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From |
Marc Philipp <marcphilipp@ymail.com> |

To |
statalist@hsphsun2.harvard.edu |

Subject |
Re: st: Jackknife and standard error in NEGBIN model |

Date |
Wed, 6 May 2009 19:48:52 -0700 (PDT) |

Dear Jeff, Thank you once again for your clear explanation, very helpful! I think I now completely understand how the -jackknife:- prefix command works. Best regards, Marc ----- Original Message ---- From: "Jeff Pitblado, StataCorp LP" <jpitblado@stata.com> To: statalist@hsphsun2.harvard.edu Sent: Wednesday, May 6, 2009 4:42:57 PM Subject: Re: st: Jackknife and standard error in NEGBIN model Marc Philipp <marcphilipp@ymail.com> is trying to reproduce the standard error calculations produced by the -jackknife:- prefix command: > I am still trying to understand how the -jackknife:- command computes the > standard errors of the parameters. I made some progress, but I still have a > problem that is puzzling me. Actually, I tried to replicate these standard > errors using the method outlined in Miller (1974), which is based on Tukey > (1958). According to Stata user guide, this is the method implemented in > Stata. > > However, I don't manage to get the same standard errors. I send you my > output below, where you can see how I tried to replicate the results. You > can see that the Jackknifed parameters are exactly the same, but the > standard errors produced by the -jackknife:- command are smaller than those > I computed. They should be the same. Am I making a mistake or is Stata > using another method to compute these standard errors? > . jackknife _b[x] e(delta), cluster(tt) saving(jack, replace): nbreg y x d*, disp(c) nocons > (running nbreg on estimation sample) > > Jackknife replications (3) > ----+--- 1 ---+--- 2 ---+--- 3 ---+--- 4 ---+--- 5 > ... > > Jackknife results Number of obs = 300 > Number of clusters = 3 > Replications = 3 > > command: nbreg y x d*, disp(c) nocons > _jk_1: _b[x] > _jk_2: e(delta) > n(): e(N) > > ------------------------------------------------------------------------------ > | Jackknife > | Coef. Std. Err. t P>|t| [95% Conf. Interval] > -------------+---------------------------------------------------------------- > _jk_1 | 1.013864 .1062226 9.54 0.011 .5568252 1.470903 > _jk_2 | 1.362775 .0625554 21.79 0.002 1.093621 1.631929 > ------------------------------------------------------------------------------ > > . matrix bet = e(b) > . matrix list e(b_jk) > > e(b_jk)[1,2] > _jk_1 _jk_2 > y1 1.0350594 2.6554469 > > . use jack.dta, clear > (jackknife: nbreg) > > . gen beta_i = 3*bet[1,1]-2*_jk_1 > . gen delta_i = 3*bet[1,2]-2*_jk_2 > . su beta_i delta_i > > Variable | Obs Mean Std. Dev. Min Max > -------------+-------------------------------------------------------- > beta_i | 3 1.035059 .1839829 .8623033 1.228518 > delta_i | 3 2.655447 .108349 2.582983 2.780004 In the above code, Marc is using -jackknife- to save a dataset with the jackknife replicates of his statistics of interest, there are only 3 replicates because of clustering. He then uses these replicates to generate his own 'pseudo' values. Finally he uses -summarize- on the newly generated variables. While -summarize- computed the standard deviation of Marc's new variables, the standard error produced by -jackknife- comes from the standard error of the mean of the pseudo values. In Marc's example above, the difference is due to a factor of 'sqrt(1/n)' where 'n' is the number of replicates, n=3 in Marc's example. .1062226 = .1839829 * sqrt(1/3) .0625554 = .108349 * sqrt(1/3) Marc could use the -ci- command instead of -summarize- to reproduce the standard error calculations of -jackknife-. --Jeff jpitblado@stata.com * * For searches and help try: * http://www.stata.com/help.cgi?search * http://www.stata.com/support/statalist/faq * http://www.ats.ucla.edu/stat/stata/ * * For searches and help try: * http://www.stata.com/help.cgi?search * http://www.stata.com/support/statalist/faq * http://www.ats.ucla.edu/stat/stata/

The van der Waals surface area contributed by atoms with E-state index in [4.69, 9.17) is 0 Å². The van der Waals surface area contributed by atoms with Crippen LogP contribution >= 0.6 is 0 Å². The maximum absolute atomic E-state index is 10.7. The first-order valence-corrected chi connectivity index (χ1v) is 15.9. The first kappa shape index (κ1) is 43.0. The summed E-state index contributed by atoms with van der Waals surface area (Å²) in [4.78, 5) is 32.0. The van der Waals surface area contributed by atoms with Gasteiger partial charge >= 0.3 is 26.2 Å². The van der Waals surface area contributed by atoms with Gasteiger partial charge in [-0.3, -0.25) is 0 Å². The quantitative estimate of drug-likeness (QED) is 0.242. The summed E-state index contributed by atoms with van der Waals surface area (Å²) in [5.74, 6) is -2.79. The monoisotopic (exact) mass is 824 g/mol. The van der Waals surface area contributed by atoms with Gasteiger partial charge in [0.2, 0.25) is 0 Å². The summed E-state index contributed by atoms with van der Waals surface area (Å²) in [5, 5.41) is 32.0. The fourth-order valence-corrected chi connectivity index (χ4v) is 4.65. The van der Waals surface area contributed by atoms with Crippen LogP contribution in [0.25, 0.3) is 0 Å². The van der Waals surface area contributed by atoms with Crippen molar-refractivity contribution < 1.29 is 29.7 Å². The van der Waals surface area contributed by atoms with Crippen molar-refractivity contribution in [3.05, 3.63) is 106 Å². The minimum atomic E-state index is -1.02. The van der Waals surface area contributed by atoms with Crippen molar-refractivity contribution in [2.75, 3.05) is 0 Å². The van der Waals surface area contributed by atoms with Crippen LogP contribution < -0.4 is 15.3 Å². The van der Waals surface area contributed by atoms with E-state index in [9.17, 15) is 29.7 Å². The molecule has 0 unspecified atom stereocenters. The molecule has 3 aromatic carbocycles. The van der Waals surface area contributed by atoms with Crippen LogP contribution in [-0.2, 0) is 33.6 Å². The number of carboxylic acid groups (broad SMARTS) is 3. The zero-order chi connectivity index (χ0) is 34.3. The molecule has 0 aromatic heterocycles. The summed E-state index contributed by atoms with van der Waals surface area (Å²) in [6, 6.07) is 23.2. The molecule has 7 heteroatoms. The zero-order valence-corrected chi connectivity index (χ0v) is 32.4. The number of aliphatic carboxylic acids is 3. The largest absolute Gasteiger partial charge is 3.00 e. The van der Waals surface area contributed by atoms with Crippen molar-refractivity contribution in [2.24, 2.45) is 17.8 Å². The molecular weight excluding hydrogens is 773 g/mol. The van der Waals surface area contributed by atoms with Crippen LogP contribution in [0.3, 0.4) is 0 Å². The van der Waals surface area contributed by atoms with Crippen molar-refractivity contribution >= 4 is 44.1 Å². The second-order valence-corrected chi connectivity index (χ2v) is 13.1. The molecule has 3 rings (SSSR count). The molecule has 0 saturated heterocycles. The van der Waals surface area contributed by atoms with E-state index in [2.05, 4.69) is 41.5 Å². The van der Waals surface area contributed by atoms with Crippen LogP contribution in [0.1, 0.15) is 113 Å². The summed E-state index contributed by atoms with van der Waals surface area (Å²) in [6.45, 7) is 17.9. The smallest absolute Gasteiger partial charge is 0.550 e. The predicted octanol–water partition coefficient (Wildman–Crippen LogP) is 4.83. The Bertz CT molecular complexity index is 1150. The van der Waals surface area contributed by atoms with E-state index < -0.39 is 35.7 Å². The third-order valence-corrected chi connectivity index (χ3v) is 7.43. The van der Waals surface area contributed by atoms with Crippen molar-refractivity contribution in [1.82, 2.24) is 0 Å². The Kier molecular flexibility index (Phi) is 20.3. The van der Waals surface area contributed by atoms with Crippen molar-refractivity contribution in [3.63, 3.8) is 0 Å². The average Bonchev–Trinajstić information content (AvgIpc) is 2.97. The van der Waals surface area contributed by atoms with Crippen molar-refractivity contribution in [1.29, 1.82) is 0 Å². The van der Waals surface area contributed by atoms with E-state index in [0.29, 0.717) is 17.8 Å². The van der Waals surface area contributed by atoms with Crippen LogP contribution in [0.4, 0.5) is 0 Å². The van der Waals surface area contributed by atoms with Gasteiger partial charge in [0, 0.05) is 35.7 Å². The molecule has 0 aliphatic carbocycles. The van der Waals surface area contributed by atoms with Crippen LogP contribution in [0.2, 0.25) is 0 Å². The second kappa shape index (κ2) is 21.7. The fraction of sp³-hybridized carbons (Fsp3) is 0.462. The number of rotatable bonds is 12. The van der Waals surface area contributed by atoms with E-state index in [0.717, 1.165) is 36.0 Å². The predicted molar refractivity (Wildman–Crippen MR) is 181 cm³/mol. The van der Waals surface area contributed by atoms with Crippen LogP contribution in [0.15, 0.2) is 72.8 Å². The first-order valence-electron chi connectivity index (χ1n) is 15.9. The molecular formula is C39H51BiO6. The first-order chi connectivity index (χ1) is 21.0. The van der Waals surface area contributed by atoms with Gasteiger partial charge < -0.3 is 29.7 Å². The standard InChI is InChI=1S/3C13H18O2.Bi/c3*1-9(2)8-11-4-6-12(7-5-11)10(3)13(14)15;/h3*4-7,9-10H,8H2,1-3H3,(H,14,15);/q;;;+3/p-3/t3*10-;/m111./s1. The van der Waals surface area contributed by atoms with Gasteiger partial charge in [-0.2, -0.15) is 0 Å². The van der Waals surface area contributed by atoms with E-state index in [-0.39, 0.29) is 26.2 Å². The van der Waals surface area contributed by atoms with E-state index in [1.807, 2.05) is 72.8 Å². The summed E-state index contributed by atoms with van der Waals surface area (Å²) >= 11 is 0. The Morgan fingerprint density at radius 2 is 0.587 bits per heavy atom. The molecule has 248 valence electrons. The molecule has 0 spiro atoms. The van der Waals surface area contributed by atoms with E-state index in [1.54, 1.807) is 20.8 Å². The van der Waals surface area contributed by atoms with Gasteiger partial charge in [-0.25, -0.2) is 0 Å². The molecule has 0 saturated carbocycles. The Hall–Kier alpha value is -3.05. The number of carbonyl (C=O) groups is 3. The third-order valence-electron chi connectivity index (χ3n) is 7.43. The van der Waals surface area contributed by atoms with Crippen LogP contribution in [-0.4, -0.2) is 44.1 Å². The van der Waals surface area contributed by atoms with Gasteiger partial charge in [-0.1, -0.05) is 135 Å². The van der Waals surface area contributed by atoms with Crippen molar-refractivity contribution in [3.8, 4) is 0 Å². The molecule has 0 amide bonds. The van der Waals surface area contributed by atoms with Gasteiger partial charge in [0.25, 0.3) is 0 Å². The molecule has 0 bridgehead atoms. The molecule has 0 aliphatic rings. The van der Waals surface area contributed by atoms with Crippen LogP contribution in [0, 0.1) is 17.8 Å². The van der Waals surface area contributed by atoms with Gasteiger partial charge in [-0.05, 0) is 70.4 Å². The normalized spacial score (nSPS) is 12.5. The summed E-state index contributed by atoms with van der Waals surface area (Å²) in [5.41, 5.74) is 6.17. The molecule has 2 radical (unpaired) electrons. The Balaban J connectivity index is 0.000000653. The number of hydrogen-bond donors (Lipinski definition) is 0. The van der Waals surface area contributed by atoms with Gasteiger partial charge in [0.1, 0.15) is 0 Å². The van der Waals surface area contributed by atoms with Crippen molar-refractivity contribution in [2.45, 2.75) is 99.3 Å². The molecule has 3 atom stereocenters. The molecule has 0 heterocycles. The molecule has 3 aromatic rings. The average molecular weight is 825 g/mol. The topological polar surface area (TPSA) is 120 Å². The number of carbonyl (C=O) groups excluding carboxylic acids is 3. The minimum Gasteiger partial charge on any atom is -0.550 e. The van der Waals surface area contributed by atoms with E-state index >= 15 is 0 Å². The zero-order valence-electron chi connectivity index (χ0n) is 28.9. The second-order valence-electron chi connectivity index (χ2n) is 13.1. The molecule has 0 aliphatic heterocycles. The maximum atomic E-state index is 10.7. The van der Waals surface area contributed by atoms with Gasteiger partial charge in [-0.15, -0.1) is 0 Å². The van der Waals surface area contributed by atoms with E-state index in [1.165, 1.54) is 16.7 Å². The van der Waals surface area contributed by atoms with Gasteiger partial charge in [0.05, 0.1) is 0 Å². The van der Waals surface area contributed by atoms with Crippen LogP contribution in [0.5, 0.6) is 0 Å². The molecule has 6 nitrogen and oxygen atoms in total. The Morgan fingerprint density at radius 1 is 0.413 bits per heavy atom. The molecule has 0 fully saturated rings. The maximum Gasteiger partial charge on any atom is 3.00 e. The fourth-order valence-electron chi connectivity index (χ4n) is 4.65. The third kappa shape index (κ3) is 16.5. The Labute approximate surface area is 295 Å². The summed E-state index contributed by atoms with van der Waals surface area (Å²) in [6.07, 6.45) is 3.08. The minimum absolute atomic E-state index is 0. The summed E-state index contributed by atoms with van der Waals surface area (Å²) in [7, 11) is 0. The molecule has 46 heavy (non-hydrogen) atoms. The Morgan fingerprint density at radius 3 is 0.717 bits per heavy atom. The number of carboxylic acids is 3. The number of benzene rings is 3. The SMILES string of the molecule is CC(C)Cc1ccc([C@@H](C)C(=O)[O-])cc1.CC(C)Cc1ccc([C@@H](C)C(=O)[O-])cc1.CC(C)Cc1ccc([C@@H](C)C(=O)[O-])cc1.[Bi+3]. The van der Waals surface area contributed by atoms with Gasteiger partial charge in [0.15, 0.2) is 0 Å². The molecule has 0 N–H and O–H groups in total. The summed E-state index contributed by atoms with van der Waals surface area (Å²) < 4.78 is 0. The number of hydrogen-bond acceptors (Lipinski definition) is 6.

**References**:**Re: st: Jackknife and standard error in NEGBIN model***From:*jpitblado@stata.com (Jeff Pitblado, StataCorp LP)

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